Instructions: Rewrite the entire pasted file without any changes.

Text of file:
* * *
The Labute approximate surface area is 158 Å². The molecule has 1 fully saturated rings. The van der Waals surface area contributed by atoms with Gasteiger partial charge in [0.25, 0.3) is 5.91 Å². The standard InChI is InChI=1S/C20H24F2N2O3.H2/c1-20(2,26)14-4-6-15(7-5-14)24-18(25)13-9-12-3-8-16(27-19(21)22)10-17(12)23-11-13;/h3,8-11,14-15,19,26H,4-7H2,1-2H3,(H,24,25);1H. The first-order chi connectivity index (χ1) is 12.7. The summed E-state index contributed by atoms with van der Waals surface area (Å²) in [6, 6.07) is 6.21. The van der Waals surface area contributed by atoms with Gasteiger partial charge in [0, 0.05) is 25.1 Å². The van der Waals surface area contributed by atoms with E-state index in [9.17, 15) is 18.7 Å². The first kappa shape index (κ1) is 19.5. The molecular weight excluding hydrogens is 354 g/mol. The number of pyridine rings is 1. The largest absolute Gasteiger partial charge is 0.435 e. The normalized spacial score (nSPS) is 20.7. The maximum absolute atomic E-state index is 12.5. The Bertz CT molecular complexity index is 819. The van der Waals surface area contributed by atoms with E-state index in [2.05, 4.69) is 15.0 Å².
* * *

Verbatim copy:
The Labute approximate surface area is 158 Å². The molecule has 1 fully saturated rings. The van der Waals surface area contributed by atoms with Gasteiger partial charge in [0.25, 0.3) is 5.91 Å². The standard InChI is InChI=1S/C20H24F2N2O3.H2/c1-20(2,26)14-4-6-15(7-5-14)24-18(25)13-9-12-3-8-16(27-19(21)22)10-17(12)23-11-13;/h3,8-11,14-15,19,26H,4-7H2,1-2H3,(H,24,25);1H. The first-order chi connectivity index (χ1) is 12.7. The summed E-state index contributed by atoms with van der Waals surface area (Å²) in [6, 6.07) is 6.21. The van der Waals surface area contributed by atoms with Gasteiger partial charge in [0, 0.05) is 25.1 Å². The van der Waals surface area contributed by atoms with E-state index in [9.17, 15) is 18.7 Å². The first kappa shape index (κ1) is 19.5. The molecular weight excluding hydrogens is 354 g/mol. The number of pyridine rings is 1. The largest absolute Gasteiger partial charge is 0.435 e. The normalized spacial score (nSPS) is 20.7. The maximum absolute atomic E-state index is 12.5. The Bertz CT molecular complexity index is 819. The van der Waals surface area contributed by atoms with E-state index in [2.05, 4.69) is 15.0 Å².